More commentary to come. For now, go read another eyewitness report from Michael Wilkerson.
The title of Wilkerson’s article seems to be an accurate description of the eyewitness accounts coming from Kampala and The Call Uganda. According Michael Wilkerson’s report, Engle did not directly mention the bill. However, to support it, he didn’t need to. He spoke in the middle of several others who did vocally supported the bill. He also provided implicit support by lauding the Ugandans in their fight against homosexuality. According to Wilkerson’s account, Engle said
I felt like The Call was to come and join with the church of Uganda to encourage you that in the nation who are showing courage to take a stand for righteousness in the earth.
Just how is the church of Uganda showing courage? Just before Engle spoke Apostle Julius Oyet told the crowd that
We call on parliament not to debate heaven. We call on them to pass the bill and say no to homosexuality…
Oyet and the organizers (i.e., the church in Uganda) preached and prayed for the passage of the Anti-Homosexuality Bill as an aspect of showing courage and taking a stand. What else would any person in the audience understand but that Mr. Engle supported the opinions of his fellow presenters?
Prior to his trip to Uganda, Engle issued a statement, first published here, which stated in part:
Therefore TheCall, though continuing to be held in Uganda, will not promote this bill. In fact, we challenge the Church of Uganda to join with Christians around the world, to first examine our own moral failures, confess our own lack of love, and from that heart seek to establish true biblical standards, reflecting compassion for those struggling with same-sex attraction and equal justice for criminal offenses committed by heterosexuals or homosexuals. We believe this also reflects the heart and intent of the Christian leaders of Uganda.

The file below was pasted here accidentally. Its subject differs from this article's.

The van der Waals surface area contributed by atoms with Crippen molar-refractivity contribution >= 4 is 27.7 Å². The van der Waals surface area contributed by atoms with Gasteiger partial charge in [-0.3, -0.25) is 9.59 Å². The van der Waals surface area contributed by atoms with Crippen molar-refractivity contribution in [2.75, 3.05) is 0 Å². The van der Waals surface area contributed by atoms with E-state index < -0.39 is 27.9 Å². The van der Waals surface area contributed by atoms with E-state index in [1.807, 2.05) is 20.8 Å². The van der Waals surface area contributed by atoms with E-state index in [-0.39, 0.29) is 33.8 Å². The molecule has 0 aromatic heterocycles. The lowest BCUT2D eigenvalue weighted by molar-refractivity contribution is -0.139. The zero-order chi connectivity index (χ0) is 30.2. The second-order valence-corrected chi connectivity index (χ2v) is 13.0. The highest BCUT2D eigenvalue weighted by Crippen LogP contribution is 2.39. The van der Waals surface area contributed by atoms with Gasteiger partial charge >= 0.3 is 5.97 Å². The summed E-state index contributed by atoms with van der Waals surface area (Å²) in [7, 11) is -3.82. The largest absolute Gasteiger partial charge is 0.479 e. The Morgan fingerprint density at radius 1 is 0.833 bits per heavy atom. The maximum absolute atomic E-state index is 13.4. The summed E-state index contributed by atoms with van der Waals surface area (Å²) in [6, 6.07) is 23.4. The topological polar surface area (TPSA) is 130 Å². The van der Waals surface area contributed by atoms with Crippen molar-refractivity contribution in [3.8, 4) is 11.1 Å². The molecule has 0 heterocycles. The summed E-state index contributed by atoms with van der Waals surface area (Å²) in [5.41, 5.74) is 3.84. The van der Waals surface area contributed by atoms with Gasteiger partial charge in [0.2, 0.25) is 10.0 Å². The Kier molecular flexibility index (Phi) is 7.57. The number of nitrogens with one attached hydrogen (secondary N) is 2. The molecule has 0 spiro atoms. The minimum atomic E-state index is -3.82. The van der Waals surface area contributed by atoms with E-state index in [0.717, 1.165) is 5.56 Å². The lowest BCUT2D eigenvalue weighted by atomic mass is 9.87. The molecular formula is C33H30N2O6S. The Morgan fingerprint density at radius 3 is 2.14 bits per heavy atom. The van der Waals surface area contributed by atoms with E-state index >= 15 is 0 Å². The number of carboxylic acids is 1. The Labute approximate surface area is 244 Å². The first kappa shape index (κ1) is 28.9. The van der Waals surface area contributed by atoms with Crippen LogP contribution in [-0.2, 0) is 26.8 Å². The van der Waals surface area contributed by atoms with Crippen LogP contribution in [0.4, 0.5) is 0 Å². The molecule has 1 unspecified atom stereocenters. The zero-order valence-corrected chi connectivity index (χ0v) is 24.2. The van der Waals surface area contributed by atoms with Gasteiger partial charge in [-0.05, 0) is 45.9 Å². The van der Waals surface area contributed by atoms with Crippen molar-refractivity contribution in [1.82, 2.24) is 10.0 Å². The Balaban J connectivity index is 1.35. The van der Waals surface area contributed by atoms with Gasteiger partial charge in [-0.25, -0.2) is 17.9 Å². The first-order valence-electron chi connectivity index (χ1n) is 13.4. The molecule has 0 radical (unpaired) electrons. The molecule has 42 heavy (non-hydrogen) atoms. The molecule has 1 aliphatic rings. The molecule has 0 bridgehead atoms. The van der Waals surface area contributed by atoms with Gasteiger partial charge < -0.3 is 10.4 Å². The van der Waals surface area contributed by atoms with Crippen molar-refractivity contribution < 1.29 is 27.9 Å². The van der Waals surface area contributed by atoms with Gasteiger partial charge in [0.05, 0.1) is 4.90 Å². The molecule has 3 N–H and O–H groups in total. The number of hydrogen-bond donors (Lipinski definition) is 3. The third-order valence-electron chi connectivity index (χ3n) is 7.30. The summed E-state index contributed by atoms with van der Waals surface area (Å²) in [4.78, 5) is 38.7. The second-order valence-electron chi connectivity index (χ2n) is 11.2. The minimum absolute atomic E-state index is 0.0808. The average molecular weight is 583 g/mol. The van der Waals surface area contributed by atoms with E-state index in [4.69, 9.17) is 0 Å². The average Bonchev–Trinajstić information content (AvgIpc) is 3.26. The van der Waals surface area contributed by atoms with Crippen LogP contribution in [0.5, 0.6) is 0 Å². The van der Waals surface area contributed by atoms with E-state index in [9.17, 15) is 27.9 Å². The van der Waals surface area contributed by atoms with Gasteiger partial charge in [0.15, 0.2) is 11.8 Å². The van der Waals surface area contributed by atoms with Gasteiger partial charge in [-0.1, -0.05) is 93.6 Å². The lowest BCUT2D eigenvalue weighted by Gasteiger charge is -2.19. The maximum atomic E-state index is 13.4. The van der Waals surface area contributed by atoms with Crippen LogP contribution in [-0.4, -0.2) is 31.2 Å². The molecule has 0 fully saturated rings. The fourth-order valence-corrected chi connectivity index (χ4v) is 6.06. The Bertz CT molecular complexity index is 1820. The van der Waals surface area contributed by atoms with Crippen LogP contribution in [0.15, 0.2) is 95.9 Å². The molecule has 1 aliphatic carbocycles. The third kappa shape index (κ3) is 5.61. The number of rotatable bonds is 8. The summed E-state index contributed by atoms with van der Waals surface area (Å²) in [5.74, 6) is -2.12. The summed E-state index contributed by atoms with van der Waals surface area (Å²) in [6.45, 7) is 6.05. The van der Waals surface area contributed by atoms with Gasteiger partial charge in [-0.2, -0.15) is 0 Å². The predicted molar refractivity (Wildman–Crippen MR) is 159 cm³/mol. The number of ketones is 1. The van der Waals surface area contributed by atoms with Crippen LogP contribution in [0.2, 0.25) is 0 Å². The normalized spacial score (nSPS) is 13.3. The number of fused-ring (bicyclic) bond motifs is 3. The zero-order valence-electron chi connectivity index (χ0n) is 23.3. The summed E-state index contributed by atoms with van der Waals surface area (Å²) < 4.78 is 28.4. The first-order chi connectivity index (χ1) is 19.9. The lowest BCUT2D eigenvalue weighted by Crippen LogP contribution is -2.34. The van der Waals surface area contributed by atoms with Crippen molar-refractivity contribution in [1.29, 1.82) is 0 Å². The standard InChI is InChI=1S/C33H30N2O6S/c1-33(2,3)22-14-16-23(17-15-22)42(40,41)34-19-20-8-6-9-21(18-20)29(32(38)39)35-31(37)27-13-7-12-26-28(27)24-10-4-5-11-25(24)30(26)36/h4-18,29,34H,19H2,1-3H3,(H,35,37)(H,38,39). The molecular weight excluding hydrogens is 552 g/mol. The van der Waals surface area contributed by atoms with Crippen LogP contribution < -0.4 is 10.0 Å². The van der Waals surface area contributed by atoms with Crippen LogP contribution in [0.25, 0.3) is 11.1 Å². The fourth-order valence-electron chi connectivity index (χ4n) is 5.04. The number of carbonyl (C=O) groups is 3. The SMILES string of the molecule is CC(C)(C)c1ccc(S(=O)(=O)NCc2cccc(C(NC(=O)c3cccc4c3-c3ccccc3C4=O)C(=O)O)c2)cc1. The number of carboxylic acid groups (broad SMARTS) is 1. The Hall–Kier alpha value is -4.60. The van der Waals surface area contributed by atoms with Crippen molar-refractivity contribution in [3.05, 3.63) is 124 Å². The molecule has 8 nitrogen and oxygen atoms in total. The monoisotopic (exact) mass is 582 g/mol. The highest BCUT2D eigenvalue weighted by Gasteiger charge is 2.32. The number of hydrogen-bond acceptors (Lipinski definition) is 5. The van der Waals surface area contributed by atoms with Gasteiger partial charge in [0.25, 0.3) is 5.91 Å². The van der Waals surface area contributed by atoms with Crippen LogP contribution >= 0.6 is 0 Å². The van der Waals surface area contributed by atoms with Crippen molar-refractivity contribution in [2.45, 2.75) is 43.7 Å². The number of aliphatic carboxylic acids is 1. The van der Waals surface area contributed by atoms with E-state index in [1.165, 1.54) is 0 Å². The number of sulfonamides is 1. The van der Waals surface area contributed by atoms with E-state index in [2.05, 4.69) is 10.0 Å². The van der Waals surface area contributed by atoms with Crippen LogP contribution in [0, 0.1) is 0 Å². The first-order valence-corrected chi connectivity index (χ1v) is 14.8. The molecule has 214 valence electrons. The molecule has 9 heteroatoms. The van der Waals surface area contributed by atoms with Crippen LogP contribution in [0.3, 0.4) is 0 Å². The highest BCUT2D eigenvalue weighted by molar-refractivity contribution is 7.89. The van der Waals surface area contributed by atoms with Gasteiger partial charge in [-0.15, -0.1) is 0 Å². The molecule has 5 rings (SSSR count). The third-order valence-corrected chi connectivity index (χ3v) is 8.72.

Assuming the accuracy of the eyewitness accounts, it appears that the promise not to promote the bill was broken. While careful to avoid an endorsement of the bill, he encouraged the Ugandan supporters to continue their fight and provided a platform for the bill to be promoted. The Call is Engle’s brand and it was used to do what he said it would not do.
Engle could have said that the laws of man will not bring the righteousness of God. He could stood against the bill and supported the Ugandan impulse for personal righteousness. An observation about solemn assemblies in this tradition: The people who attend are repenting for sins they believe others are committing. How many practitioners of witchcraft were there repenting? How many people were there repenting of heterosexual sins? How many people were there repenting of government corruption? Calling people together to repent of personal sins seems like an appropriate aspect of Christian worship. However, this assembly called on the government to take care of the perceived sins of others.